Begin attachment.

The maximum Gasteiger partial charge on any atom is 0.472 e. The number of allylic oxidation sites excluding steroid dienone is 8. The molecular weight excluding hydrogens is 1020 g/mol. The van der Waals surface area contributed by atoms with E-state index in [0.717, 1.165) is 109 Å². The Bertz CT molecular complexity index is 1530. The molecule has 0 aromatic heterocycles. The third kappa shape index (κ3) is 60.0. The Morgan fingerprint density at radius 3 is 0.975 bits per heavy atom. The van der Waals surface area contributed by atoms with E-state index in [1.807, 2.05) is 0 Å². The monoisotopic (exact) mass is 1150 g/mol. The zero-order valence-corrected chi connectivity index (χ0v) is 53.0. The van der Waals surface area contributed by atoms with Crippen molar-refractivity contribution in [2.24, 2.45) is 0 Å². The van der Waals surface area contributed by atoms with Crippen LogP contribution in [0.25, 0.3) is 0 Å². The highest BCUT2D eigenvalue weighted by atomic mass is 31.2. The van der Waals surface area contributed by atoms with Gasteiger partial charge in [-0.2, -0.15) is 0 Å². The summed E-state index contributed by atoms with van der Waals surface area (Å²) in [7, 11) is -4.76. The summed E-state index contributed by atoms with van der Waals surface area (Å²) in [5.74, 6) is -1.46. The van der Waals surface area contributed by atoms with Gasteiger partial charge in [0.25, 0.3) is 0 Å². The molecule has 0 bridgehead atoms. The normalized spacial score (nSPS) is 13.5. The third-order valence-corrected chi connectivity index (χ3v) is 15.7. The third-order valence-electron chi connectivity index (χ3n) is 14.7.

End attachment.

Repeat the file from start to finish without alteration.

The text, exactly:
The maximum Gasteiger partial charge on any atom is 0.472 e. The number of allylic oxidation sites excluding steroid dienone is 8. The molecular weight excluding hydrogens is 1020 g/mol. The van der Waals surface area contributed by atoms with E-state index in [0.717, 1.165) is 109 Å². The Bertz CT molecular complexity index is 1530. The molecule has 0 aromatic heterocycles. The third kappa shape index (κ3) is 60.0. The Morgan fingerprint density at radius 3 is 0.975 bits per heavy atom. The van der Waals surface area contributed by atoms with E-state index in [1.807, 2.05) is 0 Å². The monoisotopic (exact) mass is 1150 g/mol. The zero-order valence-corrected chi connectivity index (χ0v) is 53.0. The van der Waals surface area contributed by atoms with Crippen molar-refractivity contribution in [2.24, 2.45) is 0 Å². The van der Waals surface area contributed by atoms with Crippen LogP contribution in [0.25, 0.3) is 0 Å². The highest BCUT2D eigenvalue weighted by atomic mass is 31.2. The van der Waals surface area contributed by atoms with Gasteiger partial charge in [-0.2, -0.15) is 0 Å². The summed E-state index contributed by atoms with van der Waals surface area (Å²) in [7, 11) is -4.76. The summed E-state index contributed by atoms with van der Waals surface area (Å²) in [5.74, 6) is -1.46. The van der Waals surface area contributed by atoms with Gasteiger partial charge in [0.25, 0.3) is 0 Å². The molecule has 0 bridgehead atoms. The normalized spacial score (nSPS) is 13.5. The third-order valence-corrected chi connectivity index (χ3v) is 15.7. The third-order valence-electron chi connectivity index (χ3n) is 14.7.